Some of the odd features of political and social life today show how these general principles play out. People have traditionally believed in human nature. They have believed, for example, that men and women exist by nature, and mutual attraction and complementary qualities naturally lead them to come together to have offspring and form families. Both points, of course, are now denied. They have also thought that people are naturally social, and families are incomplete by themselves, so families come together to form larger communities.
When people began thinking about things somewhat philosophically, they noticed that man is rational, which means that he uses reason and general concepts to understand the world. An important part of that is understanding himself and what he does. For that reason, he has to have a conception of what he is-he’s a man, a father, a husband, a citizen-that’s somehow rooted in the nature of things, and his actions have to align with that conception. Otherwise he won’t be satisfied with his life. It won’t seem well-founded, and it won’t seem to make sense as part of the general scheme of things. That’s the source of the idea that human nature is a guide for life, so that our natural goal is to live in a way that realizes our good as beings of a certain kind.
If you accept that way of thinking a lot of modern perplexities disappear. You can still debate the exact role of government, the details of masculinity and femininity, and the extent of family and paternal authority, but it makes no sense to claim that there’s something radically problematic about all those things, that we should look at them as chains we have to break for the sake of the unconditioned freedom that constitutes human dignity.
The kind of modern thought I’m talking about, which tends toward the technological, of course tells us something different. It tells us that man is a mechanical system that responds to stimuli. He forms preferences revealed in his actions, but those preferences are whatever they happen to be and don’t have any relation to a nonexistent human essence or nature that tells us what to do because we’re somehow supposed to fit into it.
Progressive politics is the application of this latter outlook to the organization of society. It proposes a system that maximizes equal fulfillment of preferences, consistent with coherence, efficiency, and stability. That means, to pick a current example, that physical sex differences, and the biology of human reproduction, imply nothing about what anyone should do except in the narrowest practical sense, for example whether someone might need a pregnancy test. Apart from that kind of situation, natural functions and differences are just raw material to be dealt with and reconfigured in accordance with whatever individual preferences happen to be.
So people should be free to set up their sex lives however they want, and if they want to include something sex-related in their self-understanding, they should be free to do so as they wish. It’s free to be you and me, and if two men say they’re married they’re married, and if Bradley Manning says he’s a woman he’s a woman, and he has the same right anyone has to have his self-understanding accepted as valid. There’s nothing natural or unnatural about it, it’s all just something constructed.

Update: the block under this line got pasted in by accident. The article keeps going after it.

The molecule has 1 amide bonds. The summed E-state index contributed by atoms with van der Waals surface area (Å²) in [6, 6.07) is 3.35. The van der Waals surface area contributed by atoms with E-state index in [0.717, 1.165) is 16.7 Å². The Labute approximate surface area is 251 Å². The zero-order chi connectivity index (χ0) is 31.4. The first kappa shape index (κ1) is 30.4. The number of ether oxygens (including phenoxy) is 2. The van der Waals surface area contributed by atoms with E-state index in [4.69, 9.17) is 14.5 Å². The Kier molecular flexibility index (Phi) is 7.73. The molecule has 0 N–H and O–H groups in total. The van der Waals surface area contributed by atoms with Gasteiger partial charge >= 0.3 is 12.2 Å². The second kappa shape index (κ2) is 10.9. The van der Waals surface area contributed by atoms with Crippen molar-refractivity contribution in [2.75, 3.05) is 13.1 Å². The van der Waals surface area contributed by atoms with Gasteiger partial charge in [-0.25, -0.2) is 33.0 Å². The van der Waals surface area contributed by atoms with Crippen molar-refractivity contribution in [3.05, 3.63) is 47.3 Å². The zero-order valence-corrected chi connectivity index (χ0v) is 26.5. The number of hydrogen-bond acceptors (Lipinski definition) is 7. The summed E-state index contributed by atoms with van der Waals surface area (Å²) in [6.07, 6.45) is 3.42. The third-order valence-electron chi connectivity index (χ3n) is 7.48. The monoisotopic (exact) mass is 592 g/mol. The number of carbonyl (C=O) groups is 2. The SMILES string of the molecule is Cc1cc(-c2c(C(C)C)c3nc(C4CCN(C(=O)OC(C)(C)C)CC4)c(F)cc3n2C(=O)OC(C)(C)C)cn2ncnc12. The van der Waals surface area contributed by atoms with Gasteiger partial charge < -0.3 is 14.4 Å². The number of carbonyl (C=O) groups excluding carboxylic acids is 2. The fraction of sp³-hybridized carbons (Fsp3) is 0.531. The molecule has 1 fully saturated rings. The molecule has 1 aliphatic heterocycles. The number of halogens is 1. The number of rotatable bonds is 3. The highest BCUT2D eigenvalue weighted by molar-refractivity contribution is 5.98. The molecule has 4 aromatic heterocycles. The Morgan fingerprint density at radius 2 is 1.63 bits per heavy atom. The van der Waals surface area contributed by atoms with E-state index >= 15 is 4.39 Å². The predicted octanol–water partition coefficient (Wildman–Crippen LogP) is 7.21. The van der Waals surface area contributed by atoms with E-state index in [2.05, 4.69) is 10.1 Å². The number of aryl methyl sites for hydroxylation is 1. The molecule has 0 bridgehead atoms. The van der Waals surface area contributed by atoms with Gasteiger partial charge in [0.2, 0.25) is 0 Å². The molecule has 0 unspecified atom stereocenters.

All this is becoming harder and harder to argue against in mainstream public life, and the ratchet only turns one way. Rejecting the trend is even considered a kind of violence, since it leads to a social environment at odds with Chelsea Manning’s new identity, and therefore constitutes an existential threat to her ability to exist as herself. In effect, it’s a willful attempt to destroy what she is. In the interests of justice, tolerance, safety, and the conflict-free efficiency of the system as a whole, those who commit such acts, even if they claim their aggressions are “just words,” need to be shut up and re-educated.
Nonetheless, it’s obvious that the current situation is insane. Human nature exists, as we noted at the beginning, and we can’t deal with life in a sensible way without accepting that. So the question we face is how to overcome an outlook that categorically rejects the very concept and is deeply rooted in the way the people who dominate our political life understand the world.
These are very deep waters, and there’s not time to discuss the entire problem, but it seems to me there are two general approaches we might take to the situation. One sticks as closely as possible to the modern scientific outlook as the best overall guide to human life, so it treats human nature as fact but not principle. That is, it recognizes that human beings have natural tendencies that shape and limit what’s possible for them but doesn’t let that fact tell us what we should do about those tendencies.
It seems to me that approach is insufficient because it doesn’t change the Leftist goal. We still have the line of thought that tells you that the good society is a social machine that maximizes equal preference satisfaction in a stable and reliable way. What changes is that you’ve discovered that more radical measures will be needed to achieve that society. So you get a sort of Leftist version of HBD whose natural outcome is left-wing transhumanism, in effect the creation of New Soviet Man through bio-engineering and total environmental control as the highest social goal. In other words, you get inhuman ideological tyranny taken to a whole new level.
The other way is to accept human nature as a principle, so that fulfilling our nature is understood as a fundamental guide to life. But that means accepting that nature is good and we can trust its guidance. You can find that view in Christianity, and also in various classical views such as stoicism. You can also find it in the non-Western world, for example in Confucius and Mencius. You’re not going to get it out of the modern scientific understanding of the world if you take that understanding as the ultimate explanation of what’s real rather than a partial explanation that results from accepting certain limits on the type of inquiry you’ll pursue.
To summarize, it seems that the problem people have with human nature today has to do with the current view of nature as pure blind fact. That view makes it morally impossible to treat nature as a substantive guide for how to live. The result, unless we ignore the facts and say human beings don’t have a nature, is a choice between a technological approach leading to Left-wing transhumanism and a humanist approach based on a religious or philosophical outlook that sees moral principle as implicit in nature. The practical question, if you take the latter approach, is what outlook of that kind best fits the world we live in, and how such an outlook can be embodied in a stable tradition sufficient to motivate the life of a society.
But those are big issues we’re not going to resolve today.